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With the recent news that Groupon, the well-funded group buying site, just acquired two start-ups in Latin America, many in the region view it as a sign of things to come. Whereas, previously, only well-financed startups with strong revenues made it onto the radar of potential strategic acquirers; today, smaller startups in the region, such as Argentinean start-up, Three Melons, which was recently acquired by Playdom, are fair game. So, what has changed?

For one thing, with a user base of more than 170 million and boasting the fastest growth rate in the world, the Latin American market is getting tougher to ignore. According to Comscore, the region represents 8% of the global Internet audience, and Latin Americans spend more time online, on average, than users across the globe.

Also, the regional culture is extremely social, making Latin Americans heavy users of social media and mobile devices. Although e-commerce is still nascent and focused on sites outside of Latin America, Brazil is a notable exception, representing more than half of retail e-commerce with only 34% of the Internet users in the region.

Secondly, some early-movers have already established themselves and piqued the interest of global investors. For instance, last year, the South African media group, Naspers, invested $342 million for 91% of comparison-shopping site Buscapé while Mercado Libre, an ecommerce site with a $2.5 billion market cap, went public in 2007.

Finally, many trends are producing a gale wind in the sails of the Latin American online market. From a macro economic standpoint, most countries in the region are growing at a strong clip. Brazil, for one, has one of the fastest-growing economies (9%) in the world, e-commerce growth of 30% and, thanks to government support, broadband penetration that some project to grow to 50% of households (from 25% today). The country has become a more visible global player thanks to some high-profile acquisitions by Brazilian companies in the United States as well as playing host to the next World Cup and Olympic games.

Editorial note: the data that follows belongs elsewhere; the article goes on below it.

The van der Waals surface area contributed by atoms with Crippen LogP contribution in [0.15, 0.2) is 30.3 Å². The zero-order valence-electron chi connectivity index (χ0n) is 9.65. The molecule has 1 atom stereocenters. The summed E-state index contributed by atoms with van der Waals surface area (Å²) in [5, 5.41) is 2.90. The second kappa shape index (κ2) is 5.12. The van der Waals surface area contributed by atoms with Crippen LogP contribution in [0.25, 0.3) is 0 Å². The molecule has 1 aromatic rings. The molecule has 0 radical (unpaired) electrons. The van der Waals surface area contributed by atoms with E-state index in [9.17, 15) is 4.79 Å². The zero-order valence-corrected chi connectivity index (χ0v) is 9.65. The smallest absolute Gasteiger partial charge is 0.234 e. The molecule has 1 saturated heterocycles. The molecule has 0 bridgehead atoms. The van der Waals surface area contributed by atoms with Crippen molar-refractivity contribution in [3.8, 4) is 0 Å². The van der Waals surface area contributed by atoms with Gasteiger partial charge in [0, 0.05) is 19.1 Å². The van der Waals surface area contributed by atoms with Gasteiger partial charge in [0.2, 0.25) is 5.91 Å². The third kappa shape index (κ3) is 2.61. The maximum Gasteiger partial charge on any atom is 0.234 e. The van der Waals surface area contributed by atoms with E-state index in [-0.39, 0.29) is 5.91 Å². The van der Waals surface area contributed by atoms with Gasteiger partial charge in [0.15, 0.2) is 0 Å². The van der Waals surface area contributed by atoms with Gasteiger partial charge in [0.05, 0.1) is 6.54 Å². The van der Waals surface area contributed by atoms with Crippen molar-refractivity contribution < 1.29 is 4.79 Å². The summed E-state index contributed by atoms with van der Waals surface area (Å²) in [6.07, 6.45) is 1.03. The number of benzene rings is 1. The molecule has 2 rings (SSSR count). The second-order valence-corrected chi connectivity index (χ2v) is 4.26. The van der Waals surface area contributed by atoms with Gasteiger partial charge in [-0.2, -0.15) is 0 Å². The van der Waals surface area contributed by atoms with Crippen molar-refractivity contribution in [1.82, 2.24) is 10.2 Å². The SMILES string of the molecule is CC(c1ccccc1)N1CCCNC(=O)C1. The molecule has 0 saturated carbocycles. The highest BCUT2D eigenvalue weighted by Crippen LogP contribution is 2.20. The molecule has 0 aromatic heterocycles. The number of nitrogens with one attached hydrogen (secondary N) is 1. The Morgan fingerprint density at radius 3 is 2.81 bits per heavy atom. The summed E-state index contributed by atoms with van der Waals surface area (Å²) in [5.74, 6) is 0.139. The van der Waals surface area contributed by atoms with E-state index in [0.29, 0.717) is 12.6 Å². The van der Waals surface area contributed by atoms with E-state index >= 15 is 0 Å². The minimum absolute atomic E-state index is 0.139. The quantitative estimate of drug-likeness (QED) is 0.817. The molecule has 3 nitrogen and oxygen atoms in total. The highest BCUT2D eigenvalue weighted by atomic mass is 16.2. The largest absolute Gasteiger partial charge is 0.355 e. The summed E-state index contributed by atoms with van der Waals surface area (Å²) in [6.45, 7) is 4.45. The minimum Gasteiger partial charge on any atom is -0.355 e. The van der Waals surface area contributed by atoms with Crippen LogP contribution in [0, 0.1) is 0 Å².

Historically, web start-ups at an early stage in their development have rarely looked to Latin American for talent or market positioning. Previously, factors such as low Internet penetration, per capita income below $7,000, uneven transportation and communications infrastructure, low credit-card penetration and volatile currencies, among other issues, were enough to dissuade companies from considering entering Latin America.

While these issues continue to exist, some are improving. In the meantime, they provide what Warren Buffett might term as effective moats that can serve to protect higher returns. For example, Mercado Libre boasts EBIT margins (e.g., greater than 30%) on a par with eBay’s, with the caveat that Mercado Libre’s earnings grew more than 100% compared to a year ago as the company’s sales continue to grow (42%) and it achieves greater economies of scale.

Additionally, as Sarah Lacey mentioned a few months ago, some Brazilian start-ups are not only innovative, but are reminiscent of similar companies in Silicon Valley. Angel investors such as New Yorker, Michael Nicklas and Californian James Gray, have both invested in Latin American start-ups with strong teams and solid plans and are positive on the potential in the region.

Either way, Groupon’s and Playdom’s recent acquisitions of Latin American startups signal something that many Latin American entrepreneurs already sense: 2010 marks an inflection point in terms of the investment environment in the region. If nothing else, if we accept SXSW’s ability to predict future trends, it’s interesting to note that they are planning a panel on Latin America at next year’s event.

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